Xbox crammed into inch-thick package

Xbox Micro

Reminiscent of [Ben Heck]‘s portable and laptop console mods, [Bandit5317] over at Xbox-Scene managed to fit the guts of an original Xbox into a custom-built slim case that measures just 2.5 centimeters thick. In his post, he describes some of the difficulties of cutting down a behemoth Xbox to a third of its original size, such as rewiring a custom IDE cable to avoid the extra 1/16-inch it would take to fold a standard one. The case is hand-crafted, (no laser cutter!) no-frills box made of painted polycarbonate, and man is it sexy. It is built off of a v1.4 motherboard running a third-party BIOS and with a 320GB laptop hard drive. Load up XBMC Media Center and you’ve got the slimmest home theater PC on the block.

[thanks FranklyCrafty]

Hackit: Boxee now on Windows

Boxee, the free media center management and streaming application, is now available for Windows platforms. We’ve been following the developments of Boxee since we first announced its alpha this time last year. At that time, it was only available for OSX with promised Ubuntu support. We were a bit skeptical about the interface noting, “Unfortunately all the dynamic resizing, animated, sliding, floating info boxes make it behave like the zooming user interface’s retarded cousin”. Our interest in Boxee was almost entirely based on it being a fork of XBMC, the media center project developed for initially for hacked Xboxes. It was interesting to see Boxee become the interface of choice for hacked Apple TVs and then go mainstream with a big push at CES.

Have you been using Boxee as your media center? What do you love/hate? What about alternatives like XBMC, Plex, or MythTV?

Boxee and Apple TV

boxee

We’ve been following Boxee (not Boxxy) since its public alpha debut last Summer. We were captivated by it. Who expected a project built off of code originally intended for hacked Xboxes would be shown on NBC’s Today Show? We’ve been promised internet connected set top boxes for years, but it seems like Boxee is here to stay for two solid reasons: 1. It’s free. 2. Major content providers have finally figured out how to publish online and Boxee supports them. You can replace your network television with on demand content from Hulu, ABC, and the like.

One of the most affordable platforms currently supported by Boxee is the Apple TV. Lifehacker has a guide for installing Boxee on an Apple TV. You prepare a USB flash drive that is then used to patch the stock firmware. Once installed you can take advantage fun features like downloading torrents directly to the box.

Boxee on Apple TV 2.3 firmware

We heard some fear mongering that Apple had released Apple TV firmware 2.3 to break Boxee and XBMC. It certainly was a side effect of the upgrade, but that doesn’t matter now since a new version of ATV USB Creator has been released to work with the new firmware. So, everything is essentially back to normal for the two media center programs.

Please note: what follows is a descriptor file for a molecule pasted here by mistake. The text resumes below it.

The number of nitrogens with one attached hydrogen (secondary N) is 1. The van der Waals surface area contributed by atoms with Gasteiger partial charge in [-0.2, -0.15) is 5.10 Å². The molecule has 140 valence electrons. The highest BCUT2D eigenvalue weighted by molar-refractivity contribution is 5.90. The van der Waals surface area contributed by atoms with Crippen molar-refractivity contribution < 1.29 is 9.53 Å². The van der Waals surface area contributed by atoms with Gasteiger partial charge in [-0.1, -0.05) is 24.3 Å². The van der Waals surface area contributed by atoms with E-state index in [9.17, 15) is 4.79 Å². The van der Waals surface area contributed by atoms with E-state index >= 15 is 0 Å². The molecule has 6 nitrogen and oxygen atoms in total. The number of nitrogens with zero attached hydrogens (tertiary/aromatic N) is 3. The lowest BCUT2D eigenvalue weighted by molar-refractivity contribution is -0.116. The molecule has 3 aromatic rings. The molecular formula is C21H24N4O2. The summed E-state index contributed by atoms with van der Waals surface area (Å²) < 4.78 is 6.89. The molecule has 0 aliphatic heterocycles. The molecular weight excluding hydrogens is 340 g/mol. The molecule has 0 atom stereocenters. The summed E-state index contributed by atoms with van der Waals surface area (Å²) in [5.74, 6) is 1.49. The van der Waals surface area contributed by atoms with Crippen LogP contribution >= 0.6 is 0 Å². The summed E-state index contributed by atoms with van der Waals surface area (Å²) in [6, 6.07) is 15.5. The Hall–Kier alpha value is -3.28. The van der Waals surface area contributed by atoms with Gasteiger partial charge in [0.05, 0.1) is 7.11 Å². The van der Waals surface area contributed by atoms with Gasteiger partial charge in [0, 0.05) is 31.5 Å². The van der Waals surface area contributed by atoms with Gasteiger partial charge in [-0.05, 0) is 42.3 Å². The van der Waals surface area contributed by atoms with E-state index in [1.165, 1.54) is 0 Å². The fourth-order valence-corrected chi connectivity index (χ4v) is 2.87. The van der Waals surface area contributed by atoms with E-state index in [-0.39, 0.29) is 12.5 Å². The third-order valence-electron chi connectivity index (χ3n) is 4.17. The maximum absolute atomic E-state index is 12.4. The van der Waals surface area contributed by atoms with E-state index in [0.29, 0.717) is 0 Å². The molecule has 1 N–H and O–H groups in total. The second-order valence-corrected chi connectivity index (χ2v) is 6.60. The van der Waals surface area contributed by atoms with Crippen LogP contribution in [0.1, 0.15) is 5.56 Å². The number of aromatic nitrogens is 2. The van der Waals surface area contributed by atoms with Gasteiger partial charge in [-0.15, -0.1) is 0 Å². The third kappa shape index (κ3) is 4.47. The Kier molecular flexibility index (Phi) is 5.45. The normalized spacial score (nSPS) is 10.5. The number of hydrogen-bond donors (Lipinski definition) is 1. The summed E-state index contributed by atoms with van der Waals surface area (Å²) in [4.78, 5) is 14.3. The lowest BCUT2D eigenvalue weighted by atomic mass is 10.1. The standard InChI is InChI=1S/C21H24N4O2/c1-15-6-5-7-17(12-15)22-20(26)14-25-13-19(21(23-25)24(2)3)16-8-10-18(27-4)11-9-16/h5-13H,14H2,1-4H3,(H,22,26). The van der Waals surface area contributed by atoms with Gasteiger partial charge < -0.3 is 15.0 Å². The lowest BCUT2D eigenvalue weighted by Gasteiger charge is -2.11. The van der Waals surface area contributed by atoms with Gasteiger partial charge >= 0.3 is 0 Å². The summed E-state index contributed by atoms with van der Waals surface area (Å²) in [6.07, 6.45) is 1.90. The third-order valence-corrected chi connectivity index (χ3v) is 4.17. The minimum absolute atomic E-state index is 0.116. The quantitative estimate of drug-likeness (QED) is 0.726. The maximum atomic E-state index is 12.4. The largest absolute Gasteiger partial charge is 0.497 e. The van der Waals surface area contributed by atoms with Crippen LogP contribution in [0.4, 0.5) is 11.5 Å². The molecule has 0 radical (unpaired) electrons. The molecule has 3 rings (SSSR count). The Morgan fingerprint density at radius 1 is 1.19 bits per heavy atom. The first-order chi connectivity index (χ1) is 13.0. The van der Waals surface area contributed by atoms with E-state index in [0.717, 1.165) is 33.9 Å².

Boxee on the Apple TV

Boxee, the social XBMC, is now easy to install on your Apple TV. We first covered Boxee in June when the alpha was released. It’s great to see how much the project has advanced to this point. To install on the Apple TV, you first download a USB “patchstick” creator. The program puts a mac partition on the drive and copies over the necessary files. You reboot the Apple TV with the stick installed and it patches in both Boxee and XBMC. When you restart the the device it will have two new menu items and the rest of the system will be intact. [Dave Mathews] shows the entire process in the video above. He notes that they’re currently not taking advantage of the GPU, so 1080p is a little too much for the system.

XBMC cross platform beta released

It’s been a big week for the XBMC team. They announced the release of their first cross platform beta in preparation for a full release in October. XBMC started as a media center project for the original Xbox, but has expanded a lot since then. The new beta works on Linux, OSX (Leopard and Tiger), Windows, and Xbox. They’ve created XBMC Live, so you can get XBMC up and running quickly either by booting from the CD, from a flash drive, or using it to install to a disk. People have been writing add on apps too, like the XBMC Remote for iPhones.

This summer we covered both Boxee, a social version of XBMC, and Plex, the original XBMC OSX fork.

Boxee available for Ubuntu


The Boxee blog has recently announced that they have finally released a Linux version. So far, only Ubuntu 7.10 through 8.04 support is available. We covered Boxee when they released their alpha version a few months ago. One of the unique things we found about it was the added social layer that allows the user to share their viewing and listening information on various social networking sites.

This XBMC based media streamer has won a lot of praise lately and we are excited to finally see it step into the Linux platform. Up until now, Boxee was strictly run on OSX 10.5 and thus bound to Apple’s hardware configurations. Once they get a stable version running, it will be extremely easy for anyone to build a media streamer from an old PC with various hardware configurations.

Follow

Get every new post delivered to your Inbox.

Join 92,119 other followers